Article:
Liberia's President Ellen Johnson Sirleaf is poised to win re-election in a runoff vote that has been marred by an opposition boycott and a deadly clash between police and protesters.
Former justice minister Winston Tubman, the president's challenger in Tuesday's election, has called on his supporters to boycott the poll because of alleged electoral fraud favoring Johnson Sirleaf.
VOA correspondent Scott Stearns said voter turnout was very low, including at one polling station that had long lines during the first round of voting last month.
Security was tight Tuesday in Monrovia around the headquarters for Tubman's Congress for Democratic Change (CDC) party, where riots a day earlier between Liberian police and opposition protesters killed at least two people.
Police closed three radio stations overnight, including one owned by Tubman's running mate, George Weah.
National police spokesman George Bardue said that police were enforcing a court mandate to close the stations after Monday's violence.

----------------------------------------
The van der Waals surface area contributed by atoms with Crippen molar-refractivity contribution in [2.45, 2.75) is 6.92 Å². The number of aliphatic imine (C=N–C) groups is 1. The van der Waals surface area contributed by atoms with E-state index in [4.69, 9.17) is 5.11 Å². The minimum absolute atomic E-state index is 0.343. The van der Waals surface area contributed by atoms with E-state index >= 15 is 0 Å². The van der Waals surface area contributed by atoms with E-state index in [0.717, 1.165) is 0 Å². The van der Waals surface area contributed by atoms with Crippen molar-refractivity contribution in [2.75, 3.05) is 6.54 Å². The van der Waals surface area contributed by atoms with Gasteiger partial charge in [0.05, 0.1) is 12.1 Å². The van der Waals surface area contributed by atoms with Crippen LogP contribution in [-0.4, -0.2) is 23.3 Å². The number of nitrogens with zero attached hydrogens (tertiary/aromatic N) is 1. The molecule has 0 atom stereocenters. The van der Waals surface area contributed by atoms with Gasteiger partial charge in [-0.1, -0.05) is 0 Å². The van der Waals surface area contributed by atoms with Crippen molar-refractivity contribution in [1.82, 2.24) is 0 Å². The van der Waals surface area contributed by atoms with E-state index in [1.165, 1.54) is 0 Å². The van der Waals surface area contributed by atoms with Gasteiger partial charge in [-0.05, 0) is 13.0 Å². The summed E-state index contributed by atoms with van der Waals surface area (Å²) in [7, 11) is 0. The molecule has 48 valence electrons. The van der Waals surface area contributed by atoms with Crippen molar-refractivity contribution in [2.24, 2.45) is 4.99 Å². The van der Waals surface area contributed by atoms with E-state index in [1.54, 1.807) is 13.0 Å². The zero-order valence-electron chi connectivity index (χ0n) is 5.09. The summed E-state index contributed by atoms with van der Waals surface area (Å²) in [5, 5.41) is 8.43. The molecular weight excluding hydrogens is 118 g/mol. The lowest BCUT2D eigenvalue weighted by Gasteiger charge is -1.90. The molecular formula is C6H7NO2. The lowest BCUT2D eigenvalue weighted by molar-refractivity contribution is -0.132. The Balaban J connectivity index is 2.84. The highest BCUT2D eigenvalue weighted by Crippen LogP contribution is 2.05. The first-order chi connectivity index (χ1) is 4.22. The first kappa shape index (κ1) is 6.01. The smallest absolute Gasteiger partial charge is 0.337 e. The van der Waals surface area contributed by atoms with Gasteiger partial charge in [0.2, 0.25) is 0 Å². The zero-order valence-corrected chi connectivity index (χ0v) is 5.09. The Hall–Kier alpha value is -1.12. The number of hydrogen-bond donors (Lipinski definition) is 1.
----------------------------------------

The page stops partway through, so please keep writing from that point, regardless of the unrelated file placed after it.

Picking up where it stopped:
A truck of Liberian police arrived at the CDC headquarters Tuesday, but were met by CDC supporters who came outside yelling "no police." The police left after being asked to do so by U.N. peacekeepers who are securing the site.
U.S. President Barack Obama said the international community will hold accountable those who choose to obstruct Liberia's democratic process. He also encouraged security forces in Liberia to exercise maximum restraint and allow peaceful protests.
Election observers said the first round of voting was generally free and fair.
Johnson Sirleaf defeated Tubman in the first round, 44 to 32 percent, short of the majority required for an outright victory. The third-place finisher in the initial vote has backed Johnson Sirleaf, who won the Nobel Peace prize this year for helping Liberia recover from a brutal civil war.
Sirleaf said Tubman's boycott violates the country's constitution and laws. Tubman called on Liberians to abstain from voting as an expression of their displeasure. This is Liberia's second presidential election since the end of the civil war in 2003.
Some information for this report was provided by AP and AFP.